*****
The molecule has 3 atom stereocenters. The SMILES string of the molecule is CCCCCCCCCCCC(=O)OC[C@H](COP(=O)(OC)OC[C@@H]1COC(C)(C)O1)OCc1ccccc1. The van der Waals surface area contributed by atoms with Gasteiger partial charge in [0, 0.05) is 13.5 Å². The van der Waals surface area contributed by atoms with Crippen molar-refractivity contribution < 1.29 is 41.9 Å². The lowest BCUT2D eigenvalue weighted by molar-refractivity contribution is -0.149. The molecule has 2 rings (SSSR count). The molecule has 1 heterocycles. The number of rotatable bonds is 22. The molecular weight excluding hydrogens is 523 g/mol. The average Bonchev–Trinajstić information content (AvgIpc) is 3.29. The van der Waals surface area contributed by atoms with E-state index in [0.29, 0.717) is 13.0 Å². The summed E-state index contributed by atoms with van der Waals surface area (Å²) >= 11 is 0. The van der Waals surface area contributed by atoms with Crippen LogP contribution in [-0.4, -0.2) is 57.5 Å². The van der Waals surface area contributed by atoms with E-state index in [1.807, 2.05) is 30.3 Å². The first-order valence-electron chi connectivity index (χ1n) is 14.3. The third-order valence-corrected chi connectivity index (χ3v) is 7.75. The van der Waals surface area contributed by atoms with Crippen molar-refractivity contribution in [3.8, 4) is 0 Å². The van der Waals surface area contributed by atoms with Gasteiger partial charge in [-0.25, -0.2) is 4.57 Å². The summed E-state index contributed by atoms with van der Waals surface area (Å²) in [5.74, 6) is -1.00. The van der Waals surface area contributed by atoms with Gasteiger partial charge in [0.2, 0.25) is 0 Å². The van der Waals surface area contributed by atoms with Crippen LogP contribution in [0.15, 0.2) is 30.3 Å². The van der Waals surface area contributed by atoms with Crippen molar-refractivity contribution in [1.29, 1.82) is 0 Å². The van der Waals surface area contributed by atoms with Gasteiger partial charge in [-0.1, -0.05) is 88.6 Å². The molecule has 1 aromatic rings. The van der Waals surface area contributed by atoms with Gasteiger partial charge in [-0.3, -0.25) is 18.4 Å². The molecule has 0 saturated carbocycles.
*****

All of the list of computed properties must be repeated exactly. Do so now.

The molecule has 3 atom stereocenters. The SMILES string of the molecule is CCCCCCCCCCCC(=O)OC[C@H](COP(=O)(OC)OC[C@@H]1COC(C)(C)O1)OCc1ccccc1. The van der Waals surface area contributed by atoms with Gasteiger partial charge in [0, 0.05) is 13.5 Å². The van der Waals surface area contributed by atoms with Crippen molar-refractivity contribution < 1.29 is 41.9 Å². The lowest BCUT2D eigenvalue weighted by molar-refractivity contribution is -0.149. The molecule has 2 rings (SSSR count). The molecule has 1 heterocycles. The number of rotatable bonds is 22. The molecular weight excluding hydrogens is 523 g/mol. The average Bonchev–Trinajstić information content (AvgIpc) is 3.29. The van der Waals surface area contributed by atoms with E-state index in [0.29, 0.717) is 13.0 Å². The summed E-state index contributed by atoms with van der Waals surface area (Å²) >= 11 is 0. The van der Waals surface area contributed by atoms with Crippen LogP contribution in [-0.4, -0.2) is 57.5 Å². The van der Waals surface area contributed by atoms with E-state index in [1.807, 2.05) is 30.3 Å². The first-order valence-electron chi connectivity index (χ1n) is 14.3. The third-order valence-corrected chi connectivity index (χ3v) is 7.75. The van der Waals surface area contributed by atoms with Crippen molar-refractivity contribution in [3.8, 4) is 0 Å². The van der Waals surface area contributed by atoms with Gasteiger partial charge in [-0.25, -0.2) is 4.57 Å². The summed E-state index contributed by atoms with van der Waals surface area (Å²) in [5.74, 6) is -1.00. The van der Waals surface area contributed by atoms with Gasteiger partial charge in [0.2, 0.25) is 0 Å². The van der Waals surface area contributed by atoms with Crippen LogP contribution in [0.15, 0.2) is 30.3 Å². The van der Waals surface area contributed by atoms with Crippen molar-refractivity contribution in [1.29, 1.82) is 0 Å². The van der Waals surface area contributed by atoms with Gasteiger partial charge in [-0.1, -0.05) is 88.6 Å². The molecule has 1 aromatic rings. The van der Waals surface area contributed by atoms with Gasteiger partial charge in [-0.3, -0.25) is 18.4 Å². The molecule has 0 saturated carbocycles.